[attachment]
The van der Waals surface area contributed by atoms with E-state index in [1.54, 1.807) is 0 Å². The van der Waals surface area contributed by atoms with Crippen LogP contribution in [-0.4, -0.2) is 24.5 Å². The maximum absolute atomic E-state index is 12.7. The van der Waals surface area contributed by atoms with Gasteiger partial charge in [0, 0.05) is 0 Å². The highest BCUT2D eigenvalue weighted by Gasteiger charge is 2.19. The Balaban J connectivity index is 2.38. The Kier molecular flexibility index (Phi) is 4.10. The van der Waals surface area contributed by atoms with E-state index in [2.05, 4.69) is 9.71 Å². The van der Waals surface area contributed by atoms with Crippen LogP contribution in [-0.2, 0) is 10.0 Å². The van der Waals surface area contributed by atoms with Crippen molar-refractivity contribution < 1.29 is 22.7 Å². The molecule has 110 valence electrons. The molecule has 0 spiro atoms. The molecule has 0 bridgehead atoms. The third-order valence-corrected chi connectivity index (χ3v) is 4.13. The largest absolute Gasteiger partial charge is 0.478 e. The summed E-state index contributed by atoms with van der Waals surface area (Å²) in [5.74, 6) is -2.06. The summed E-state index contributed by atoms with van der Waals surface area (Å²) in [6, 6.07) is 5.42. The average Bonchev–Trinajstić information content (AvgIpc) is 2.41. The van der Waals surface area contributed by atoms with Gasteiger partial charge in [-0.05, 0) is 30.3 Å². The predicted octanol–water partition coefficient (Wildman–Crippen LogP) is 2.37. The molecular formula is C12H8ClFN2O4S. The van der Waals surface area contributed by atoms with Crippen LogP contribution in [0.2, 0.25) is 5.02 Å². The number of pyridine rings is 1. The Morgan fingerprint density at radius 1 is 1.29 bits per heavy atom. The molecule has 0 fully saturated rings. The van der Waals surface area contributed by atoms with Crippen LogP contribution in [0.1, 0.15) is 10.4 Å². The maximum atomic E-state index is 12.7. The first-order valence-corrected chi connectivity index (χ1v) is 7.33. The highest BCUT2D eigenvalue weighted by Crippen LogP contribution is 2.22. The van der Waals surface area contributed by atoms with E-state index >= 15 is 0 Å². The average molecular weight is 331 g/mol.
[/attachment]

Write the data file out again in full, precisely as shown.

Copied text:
The van der Waals surface area contributed by atoms with E-state index in [1.54, 1.807) is 0 Å². The van der Waals surface area contributed by atoms with Crippen LogP contribution in [-0.4, -0.2) is 24.5 Å². The maximum absolute atomic E-state index is 12.7. The van der Waals surface area contributed by atoms with Gasteiger partial charge in [0, 0.05) is 0 Å². The highest BCUT2D eigenvalue weighted by Gasteiger charge is 2.19. The Balaban J connectivity index is 2.38. The Kier molecular flexibility index (Phi) is 4.10. The van der Waals surface area contributed by atoms with E-state index in [2.05, 4.69) is 9.71 Å². The van der Waals surface area contributed by atoms with Crippen LogP contribution in [-0.2, 0) is 10.0 Å². The van der Waals surface area contributed by atoms with Crippen molar-refractivity contribution < 1.29 is 22.7 Å². The molecule has 110 valence electrons. The molecule has 0 spiro atoms. The molecule has 0 bridgehead atoms. The third-order valence-corrected chi connectivity index (χ3v) is 4.13. The largest absolute Gasteiger partial charge is 0.478 e. The summed E-state index contributed by atoms with van der Waals surface area (Å²) in [5.74, 6) is -2.06. The summed E-state index contributed by atoms with van der Waals surface area (Å²) in [6, 6.07) is 5.42. The average Bonchev–Trinajstić information content (AvgIpc) is 2.41. The van der Waals surface area contributed by atoms with Gasteiger partial charge in [-0.05, 0) is 30.3 Å². The predicted octanol–water partition coefficient (Wildman–Crippen LogP) is 2.37. The molecular formula is C12H8ClFN2O4S. The van der Waals surface area contributed by atoms with Crippen LogP contribution in [0.2, 0.25) is 5.02 Å². The number of pyridine rings is 1. The Morgan fingerprint density at radius 1 is 1.29 bits per heavy atom. The molecule has 0 fully saturated rings. The van der Waals surface area contributed by atoms with Crippen LogP contribution in [0.1, 0.15) is 10.4 Å². The maximum atomic E-state index is 12.7. The first-order valence-corrected chi connectivity index (χ1v) is 7.33. The highest BCUT2D eigenvalue weighted by Crippen LogP contribution is 2.22. The van der Waals surface area contributed by atoms with E-state index >= 15 is 0 Å². The average molecular weight is 331 g/mol.